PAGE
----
I own a 38' Cat. I have worked and sailed on many larger Cats. I get envious of the bigger Cats all the time. But when I have to fix, repair or replace things on my 38 I'm quickly reminded of "Less is more"
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Old 17-05-2010, 07:01   #6
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Less is More ($ and Enjoyment)

Thanks to you four so far who have put in your $0.02 + worth.

The house analogy hits a cord with me because, without going into detail, I'm a "regular kind of guy" who has lived in "nice" and "very nice" houses in different neighborhoods. The best adjusted neighbors always seemed to be in the "nice" neighborhoods where people had "normal" lives and said "hi" to each other.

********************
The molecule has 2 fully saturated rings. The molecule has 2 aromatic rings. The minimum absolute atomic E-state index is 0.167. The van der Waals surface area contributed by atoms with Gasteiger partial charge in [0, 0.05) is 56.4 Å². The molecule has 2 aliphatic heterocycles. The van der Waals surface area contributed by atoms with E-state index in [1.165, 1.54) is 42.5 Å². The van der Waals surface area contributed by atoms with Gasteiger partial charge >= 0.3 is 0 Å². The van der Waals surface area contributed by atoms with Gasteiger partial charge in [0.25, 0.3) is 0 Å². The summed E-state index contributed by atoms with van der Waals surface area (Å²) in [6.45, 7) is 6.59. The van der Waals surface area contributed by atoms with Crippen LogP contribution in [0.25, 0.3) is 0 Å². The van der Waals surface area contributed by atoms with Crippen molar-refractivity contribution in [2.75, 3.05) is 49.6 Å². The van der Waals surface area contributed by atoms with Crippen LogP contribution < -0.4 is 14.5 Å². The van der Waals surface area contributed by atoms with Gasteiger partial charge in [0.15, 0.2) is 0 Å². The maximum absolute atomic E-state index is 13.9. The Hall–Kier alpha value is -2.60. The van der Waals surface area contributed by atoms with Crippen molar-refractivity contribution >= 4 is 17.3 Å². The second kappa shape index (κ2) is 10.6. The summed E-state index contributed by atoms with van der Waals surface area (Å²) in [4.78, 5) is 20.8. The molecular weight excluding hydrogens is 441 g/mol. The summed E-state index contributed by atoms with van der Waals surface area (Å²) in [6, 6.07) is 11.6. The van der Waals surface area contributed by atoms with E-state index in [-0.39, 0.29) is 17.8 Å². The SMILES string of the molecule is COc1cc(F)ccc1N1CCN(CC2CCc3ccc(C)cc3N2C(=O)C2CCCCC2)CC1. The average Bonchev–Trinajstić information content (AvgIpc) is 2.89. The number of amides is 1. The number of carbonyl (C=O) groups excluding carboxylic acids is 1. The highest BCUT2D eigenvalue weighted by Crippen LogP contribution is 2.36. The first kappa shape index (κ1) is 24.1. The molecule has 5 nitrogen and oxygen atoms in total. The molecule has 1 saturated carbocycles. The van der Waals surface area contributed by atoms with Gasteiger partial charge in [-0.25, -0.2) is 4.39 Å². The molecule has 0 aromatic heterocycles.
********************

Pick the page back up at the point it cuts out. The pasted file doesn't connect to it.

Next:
Vote right now on this end is for a 37' to 39.9' cat. If my wife and I enjoy the cat experience and want to go bigger for the next boat, our eyes will be fully open.

Mike
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Old 17-05-2010, 08:30   #7
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I've followed several real time cruiser blogs and chatted with many. As long as there's only 1 couple a 36-38 seems fine but when you load up another couple or a kid or two, the length requirement seems to jump to a 42-44 model. I was thinking of a 36-38 for part-year cruising but after talking with others I feel the 42-44 is almost mandatory for us to actually LIVE on.
So... it's a 42-44 for us.
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Old 17-05-2010, 09:21   #8
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Sandy is spot on with regard to your original question. A couple of digressive points.